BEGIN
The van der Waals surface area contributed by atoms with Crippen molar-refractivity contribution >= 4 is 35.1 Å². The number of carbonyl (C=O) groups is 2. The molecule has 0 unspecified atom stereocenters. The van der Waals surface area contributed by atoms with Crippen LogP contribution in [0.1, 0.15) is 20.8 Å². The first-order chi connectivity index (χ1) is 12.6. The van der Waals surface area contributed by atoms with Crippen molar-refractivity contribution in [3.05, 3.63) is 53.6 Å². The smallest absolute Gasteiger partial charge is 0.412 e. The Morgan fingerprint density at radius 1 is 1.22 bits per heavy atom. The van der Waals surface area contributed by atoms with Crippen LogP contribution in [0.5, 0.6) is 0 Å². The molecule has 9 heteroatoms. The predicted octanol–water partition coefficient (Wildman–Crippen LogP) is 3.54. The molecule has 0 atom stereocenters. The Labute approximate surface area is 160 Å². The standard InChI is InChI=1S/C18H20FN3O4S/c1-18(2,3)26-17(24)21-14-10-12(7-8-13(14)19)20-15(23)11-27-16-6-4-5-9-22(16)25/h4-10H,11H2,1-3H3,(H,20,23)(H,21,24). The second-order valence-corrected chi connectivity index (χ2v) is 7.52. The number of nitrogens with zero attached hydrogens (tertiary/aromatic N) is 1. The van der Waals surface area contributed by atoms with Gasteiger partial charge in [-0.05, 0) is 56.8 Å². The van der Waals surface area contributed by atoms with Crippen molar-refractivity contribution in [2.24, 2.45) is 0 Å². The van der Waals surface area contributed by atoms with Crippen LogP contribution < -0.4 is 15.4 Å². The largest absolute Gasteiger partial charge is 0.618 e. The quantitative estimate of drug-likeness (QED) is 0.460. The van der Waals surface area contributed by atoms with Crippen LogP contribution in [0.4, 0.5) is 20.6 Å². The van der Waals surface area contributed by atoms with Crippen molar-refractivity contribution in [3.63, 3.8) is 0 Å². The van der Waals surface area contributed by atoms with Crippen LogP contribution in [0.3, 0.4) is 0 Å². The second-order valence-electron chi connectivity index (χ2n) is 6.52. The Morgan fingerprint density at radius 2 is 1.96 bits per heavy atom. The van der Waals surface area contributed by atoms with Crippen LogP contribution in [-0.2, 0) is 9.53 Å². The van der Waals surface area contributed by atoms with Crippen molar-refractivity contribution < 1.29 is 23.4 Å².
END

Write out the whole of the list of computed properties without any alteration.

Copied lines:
The van der Waals surface area contributed by atoms with Crippen molar-refractivity contribution >= 4 is 35.1 Å². The number of carbonyl (C=O) groups is 2. The molecule has 0 unspecified atom stereocenters. The van der Waals surface area contributed by atoms with Crippen LogP contribution in [0.1, 0.15) is 20.8 Å². The first-order chi connectivity index (χ1) is 12.6. The van der Waals surface area contributed by atoms with Crippen molar-refractivity contribution in [3.05, 3.63) is 53.6 Å². The smallest absolute Gasteiger partial charge is 0.412 e. The Morgan fingerprint density at radius 1 is 1.22 bits per heavy atom. The van der Waals surface area contributed by atoms with Crippen LogP contribution in [0.5, 0.6) is 0 Å². The molecule has 9 heteroatoms. The predicted octanol–water partition coefficient (Wildman–Crippen LogP) is 3.54. The molecule has 0 atom stereocenters. The Labute approximate surface area is 160 Å². The standard InChI is InChI=1S/C18H20FN3O4S/c1-18(2,3)26-17(24)21-14-10-12(7-8-13(14)19)20-15(23)11-27-16-6-4-5-9-22(16)25/h4-10H,11H2,1-3H3,(H,20,23)(H,21,24). The second-order valence-corrected chi connectivity index (χ2v) is 7.52. The number of nitrogens with zero attached hydrogens (tertiary/aromatic N) is 1. The van der Waals surface area contributed by atoms with Gasteiger partial charge in [-0.05, 0) is 56.8 Å². The van der Waals surface area contributed by atoms with Crippen molar-refractivity contribution in [2.24, 2.45) is 0 Å². The van der Waals surface area contributed by atoms with Crippen LogP contribution < -0.4 is 15.4 Å². The largest absolute Gasteiger partial charge is 0.618 e. The quantitative estimate of drug-likeness (QED) is 0.460. The van der Waals surface area contributed by atoms with Crippen LogP contribution in [0.4, 0.5) is 20.6 Å². The van der Waals surface area contributed by atoms with Crippen molar-refractivity contribution in [3.63, 3.8) is 0 Å². The van der Waals surface area contributed by atoms with Crippen LogP contribution in [0.3, 0.4) is 0 Å². The second-order valence-electron chi connectivity index (χ2n) is 6.52. The Morgan fingerprint density at radius 2 is 1.96 bits per heavy atom. The van der Waals surface area contributed by atoms with Crippen LogP contribution in [-0.2, 0) is 9.53 Å². The van der Waals surface area contributed by atoms with Crippen molar-refractivity contribution < 1.29 is 23.4 Å².